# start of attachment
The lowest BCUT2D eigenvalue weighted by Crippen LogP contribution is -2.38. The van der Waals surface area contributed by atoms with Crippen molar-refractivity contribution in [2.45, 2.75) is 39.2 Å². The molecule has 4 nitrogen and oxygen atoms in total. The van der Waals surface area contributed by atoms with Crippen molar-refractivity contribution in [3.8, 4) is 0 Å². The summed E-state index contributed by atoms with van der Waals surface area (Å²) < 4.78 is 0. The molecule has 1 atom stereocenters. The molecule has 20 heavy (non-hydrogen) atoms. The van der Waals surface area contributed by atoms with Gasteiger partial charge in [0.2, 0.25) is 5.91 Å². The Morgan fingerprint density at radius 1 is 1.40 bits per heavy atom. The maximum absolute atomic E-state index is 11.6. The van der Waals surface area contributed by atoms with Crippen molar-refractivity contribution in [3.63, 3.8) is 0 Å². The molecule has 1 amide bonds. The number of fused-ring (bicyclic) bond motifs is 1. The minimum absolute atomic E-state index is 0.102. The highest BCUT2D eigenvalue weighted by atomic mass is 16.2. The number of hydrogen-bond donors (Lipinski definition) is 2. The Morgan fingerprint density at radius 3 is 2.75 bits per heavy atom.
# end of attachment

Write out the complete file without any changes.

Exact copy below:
The lowest BCUT2D eigenvalue weighted by Crippen LogP contribution is -2.38. The van der Waals surface area contributed by atoms with Crippen molar-refractivity contribution in [2.45, 2.75) is 39.2 Å². The molecule has 4 nitrogen and oxygen atoms in total. The van der Waals surface area contributed by atoms with Crippen molar-refractivity contribution in [3.8, 4) is 0 Å². The summed E-state index contributed by atoms with van der Waals surface area (Å²) < 4.78 is 0. The molecule has 1 atom stereocenters. The molecule has 20 heavy (non-hydrogen) atoms. The van der Waals surface area contributed by atoms with Gasteiger partial charge in [0.2, 0.25) is 5.91 Å². The Morgan fingerprint density at radius 1 is 1.40 bits per heavy atom. The maximum absolute atomic E-state index is 11.6. The van der Waals surface area contributed by atoms with Crippen molar-refractivity contribution in [3.63, 3.8) is 0 Å². The molecule has 1 amide bonds. The number of fused-ring (bicyclic) bond motifs is 1. The minimum absolute atomic E-state index is 0.102. The highest BCUT2D eigenvalue weighted by atomic mass is 16.2. The number of hydrogen-bond donors (Lipinski definition) is 2. The Morgan fingerprint density at radius 3 is 2.75 bits per heavy atom.